A controversial sculpture that sparked rioting by local Christians for depicting Ronald McDonald as Jesus on the cross will be removed from a museum in Haifa, the northern city’s mayor said Wednesday.
Mayor Einat Kalisch Rotem announced that the so-called “McJesus” sculpture will soon be returned to Finland, noting the loan contract was due to expire this month.
“In an agreement with the church leaders, and since the lending agreement for the sculpture ends in the coming days, it will be removed, and returned as soon as possible,” Rotem tweeted.
She included a photo of the contact showing the statue was to be returned by January 2019 to the Zetterberg Gallery in Helsinki. The Israeli museum received the item in June.
A citizens right’s group slammed the development, accusing local officials of caving to violence.
1. בסיכום עם ראשי הכנסיות, והיות וחוזה ההשאלה של הפסל מק'ישו מסתיים בימים אלה, היצירה תוסר ותוחזר בהקדם. שאר הפריטים יהיו תלויים בחדר סגור. pic.twitter.com/Cox4sKloFQ
— עינת קליש רותם (@EINATkalisch) January 16, 2019
The Haifa Museum of Art’s display of the “McJesus” piece has drawn the ire of Arab Christians, hundreds of whom clashed with police outside the museum last week during a demonstration calling for the sculpture’s removal.
As the controversy escalated, Culture and Sport Minister Miri Regev threatened to withhold funding from the museum unless it takes down the piece. In addition, the artist who created the sculpture also asked that it be removed because of his support for the boycott movement against Israel.
Rotem defended the decision to remove the sculpture, insisting she supports the freedom of speech.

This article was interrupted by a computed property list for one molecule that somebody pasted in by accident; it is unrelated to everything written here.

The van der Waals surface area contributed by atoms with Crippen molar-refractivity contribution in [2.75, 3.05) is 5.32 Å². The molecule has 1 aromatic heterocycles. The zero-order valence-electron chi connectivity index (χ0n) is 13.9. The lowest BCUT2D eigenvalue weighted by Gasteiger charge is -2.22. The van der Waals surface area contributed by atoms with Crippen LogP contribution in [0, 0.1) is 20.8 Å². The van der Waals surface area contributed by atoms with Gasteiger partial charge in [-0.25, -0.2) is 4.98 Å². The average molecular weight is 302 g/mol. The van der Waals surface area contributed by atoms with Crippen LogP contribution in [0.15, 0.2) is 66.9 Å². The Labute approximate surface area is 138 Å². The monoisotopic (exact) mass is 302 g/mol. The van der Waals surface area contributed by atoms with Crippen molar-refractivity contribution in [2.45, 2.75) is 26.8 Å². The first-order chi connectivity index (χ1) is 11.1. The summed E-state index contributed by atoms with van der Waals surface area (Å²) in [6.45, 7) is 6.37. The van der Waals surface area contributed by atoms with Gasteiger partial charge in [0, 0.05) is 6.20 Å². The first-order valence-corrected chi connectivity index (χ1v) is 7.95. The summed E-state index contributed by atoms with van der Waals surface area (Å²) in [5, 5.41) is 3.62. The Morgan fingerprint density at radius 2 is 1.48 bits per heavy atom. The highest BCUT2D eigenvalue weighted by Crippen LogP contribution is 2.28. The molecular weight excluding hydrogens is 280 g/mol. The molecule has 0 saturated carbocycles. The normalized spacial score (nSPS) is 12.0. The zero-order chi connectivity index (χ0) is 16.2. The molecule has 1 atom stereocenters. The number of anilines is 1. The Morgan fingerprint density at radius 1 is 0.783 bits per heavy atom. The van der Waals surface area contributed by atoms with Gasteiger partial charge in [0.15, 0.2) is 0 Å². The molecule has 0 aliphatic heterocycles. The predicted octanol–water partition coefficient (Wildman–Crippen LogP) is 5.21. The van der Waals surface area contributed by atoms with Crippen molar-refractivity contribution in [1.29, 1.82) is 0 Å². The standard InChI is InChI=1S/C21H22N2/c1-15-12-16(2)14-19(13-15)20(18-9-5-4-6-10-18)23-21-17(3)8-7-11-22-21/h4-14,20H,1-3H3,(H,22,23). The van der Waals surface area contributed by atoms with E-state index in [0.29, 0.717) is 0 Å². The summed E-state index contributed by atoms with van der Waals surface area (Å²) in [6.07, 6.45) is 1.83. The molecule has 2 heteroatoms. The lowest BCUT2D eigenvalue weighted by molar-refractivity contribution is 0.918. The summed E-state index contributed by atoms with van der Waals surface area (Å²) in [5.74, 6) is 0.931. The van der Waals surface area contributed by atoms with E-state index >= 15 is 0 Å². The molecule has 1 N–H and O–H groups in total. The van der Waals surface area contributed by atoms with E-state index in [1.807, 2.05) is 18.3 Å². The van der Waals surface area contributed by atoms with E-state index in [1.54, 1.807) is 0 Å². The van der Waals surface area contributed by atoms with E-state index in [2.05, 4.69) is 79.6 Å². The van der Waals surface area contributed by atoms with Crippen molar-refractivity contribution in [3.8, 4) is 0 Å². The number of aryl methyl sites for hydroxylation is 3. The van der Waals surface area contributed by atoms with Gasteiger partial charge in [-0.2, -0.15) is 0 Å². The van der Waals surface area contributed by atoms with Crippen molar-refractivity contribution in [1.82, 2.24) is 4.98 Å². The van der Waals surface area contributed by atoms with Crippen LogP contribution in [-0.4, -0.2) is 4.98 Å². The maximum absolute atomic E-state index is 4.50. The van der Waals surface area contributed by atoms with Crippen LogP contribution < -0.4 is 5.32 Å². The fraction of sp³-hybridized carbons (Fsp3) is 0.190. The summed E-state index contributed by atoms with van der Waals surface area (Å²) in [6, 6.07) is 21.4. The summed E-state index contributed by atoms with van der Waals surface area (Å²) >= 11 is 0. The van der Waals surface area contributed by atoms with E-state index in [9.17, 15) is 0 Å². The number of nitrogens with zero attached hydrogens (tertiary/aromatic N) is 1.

“Without any connection, we believe in freedom of speech as a cornerstone of democracy,” she wrote. “We regret the distress experienced by the Christian community in Haifa, and the physical injury and violence that followed. We thank the heads of the Christian churches and priests in Haifa for the dialogue and desire to bridge, the effort to reach a solution, and to prevent violence.”
The Association for Citizen Rights condemned the move.
“The decision by Mayor Kalisch-Rotem is a capitulation to violence and a severe violation of artistic freedom of expression,” the organization wrote. “The mayor of the city, like the minister of culture, is not authorized to determine what is displayed and what will not be exhibited in the municipal museum.”
The Walla news website reported that a Haifa District Court debate on a petition to remove three additional sculptures by the same artist from the museum was postponed Thursday by a week to give Attorney General Avichai Mandelblit time to formulate a legal opinion in the case.
On Tuesday Deputy Attorney General Dana Zilber informed Culture Minister Regev that she does not have the legal authority to withhold state funds from the museum over its display of a sculpture.
Zilber also said cutting funds for cultural institutions over controversial works or demanding that such pieces be removed could infringe on the freedom of speech.
“Culture, in all its forms and varieties, is the embodiment of artistic freedom of expression,” she wrote in a letter to the minister.
The “McJesus,” which was sculpted by Finnish artist Jani Leinonen and depicts a crucified Ronald McDonald, went on display in August as part of Haifa Museum’s “Sacred Goods” exhibit.
The show also features a number of other pieces depicting Jesus, including one of him as a “Ken” doll, as well as imagery from other religions.